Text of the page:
Summer’s Over … What Next?
Here’s a hard thing for me to contemplate, much less say ….
Sometimes, we have to move on.
And at the end of Summer, as we transition into a new school year and all of the challenges and possibilities which it has to offer, I think we have to consider the reality and visceral truth of this statement.
Sometimes, we have to move on.
There’s no better time to do it, really. Ending something, after all, is often a doorway into starting something new–and we all need a reminder of this every now and again, especially when or if we find ourselves stuck in ruts and looking for a way out.
Oh, don’t get me wrong–everything I’ve said throughout this series ( 1 | 2 | 3 | 4 | 5 ) is still true. If you have the willpower and the resources–and everyone has just a little of each, for sure–then you should definitely keep plugging away at marketing your existing, already-published indie books. You should definitely work on innovating your strategies. You should definitely think forward to the holidays now while you have the chance.
But also … you should probably end a few things. If you’ve been hammering away at the same marketing strategy for a while now with no change in sales prospects, it’s time. If you’ve been chipping away piecemeal at a new manuscript and have lost the joy of working on the project, it’s time. If you have been sending queries out to editors, agents, and traditional publishers and receiving only rejections in reply ….
Ending things–bad habits, dependencies, wish-dreams with no likelihood of fulfillment–is agonizing. I have no illusions about that. And it can be absolutely terrifying to cut off something now without a clear plan in place for the future. But if I’ve discovered anything–and I have some personal news to share in the days to come on this–it’s that sometimes you have to end a thing before you can really, truly, and clearly think about what comes next.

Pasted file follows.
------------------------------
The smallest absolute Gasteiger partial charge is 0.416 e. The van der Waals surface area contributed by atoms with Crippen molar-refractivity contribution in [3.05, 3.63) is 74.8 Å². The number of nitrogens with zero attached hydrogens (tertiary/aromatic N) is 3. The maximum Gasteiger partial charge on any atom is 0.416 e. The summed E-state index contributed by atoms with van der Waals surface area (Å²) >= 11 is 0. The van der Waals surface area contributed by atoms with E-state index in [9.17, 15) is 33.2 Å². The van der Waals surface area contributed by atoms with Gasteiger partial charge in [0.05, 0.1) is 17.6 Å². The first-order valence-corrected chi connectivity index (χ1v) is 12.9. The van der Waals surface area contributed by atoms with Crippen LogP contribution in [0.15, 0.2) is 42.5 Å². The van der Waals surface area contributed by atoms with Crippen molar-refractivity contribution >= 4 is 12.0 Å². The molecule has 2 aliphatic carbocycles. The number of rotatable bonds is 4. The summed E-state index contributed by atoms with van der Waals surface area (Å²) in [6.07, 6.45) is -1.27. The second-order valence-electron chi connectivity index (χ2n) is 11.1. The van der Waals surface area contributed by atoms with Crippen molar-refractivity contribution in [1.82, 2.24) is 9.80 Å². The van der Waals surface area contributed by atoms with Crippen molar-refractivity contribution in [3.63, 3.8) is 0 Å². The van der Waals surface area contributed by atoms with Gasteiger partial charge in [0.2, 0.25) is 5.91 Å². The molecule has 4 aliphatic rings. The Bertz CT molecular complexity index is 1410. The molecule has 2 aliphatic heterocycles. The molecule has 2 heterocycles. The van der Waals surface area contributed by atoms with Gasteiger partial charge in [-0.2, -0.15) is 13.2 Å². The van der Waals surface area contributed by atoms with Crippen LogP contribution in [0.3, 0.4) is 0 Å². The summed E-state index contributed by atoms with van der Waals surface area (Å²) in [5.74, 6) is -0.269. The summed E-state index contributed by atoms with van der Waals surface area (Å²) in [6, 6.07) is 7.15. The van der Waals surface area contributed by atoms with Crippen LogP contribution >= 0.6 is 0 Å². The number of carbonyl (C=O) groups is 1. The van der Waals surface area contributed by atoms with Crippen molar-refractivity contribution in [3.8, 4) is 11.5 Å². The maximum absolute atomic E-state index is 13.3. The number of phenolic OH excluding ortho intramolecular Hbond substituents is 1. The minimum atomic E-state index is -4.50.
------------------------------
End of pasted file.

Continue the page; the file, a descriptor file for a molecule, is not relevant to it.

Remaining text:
So here are my last thoughts in this series, where we have considered oh-so-many ways to sharpen your marketing strategies and hone your self-promotional skills:
- Recognizing a thing as incomplete, unproductive, or simply “not working out” and deciding to end it is not the same thing as giving up. It’s giving yourself a new way forward!
- We all face some tough decisions in the days to come, if the news reports are correct, and we simply can’t afford to entrap ourselves in habitual behaviors if they’re not producing the kind of results we need to see.
- Y’all, our dear readers, give me constant hope that with a bit of diligence, a lot of pluck, and a community of writers and writing professionals to surround ourselves with, we can find a way forward, together ….
- Even if it means ending a couple of things now.
What have you been trying for a while that isn’t working out? Is it time to tweak or a time to change tracks entirely?
Thank you for reading! If you have any questions, comments, suggestions, or contributions, please use the comment field below or drop us a line at firstname.lastname@example.org. And remember to check back each Wednesday for your weekly dose of marketing musings from one indie, hybrid, and self-published author to another. ♠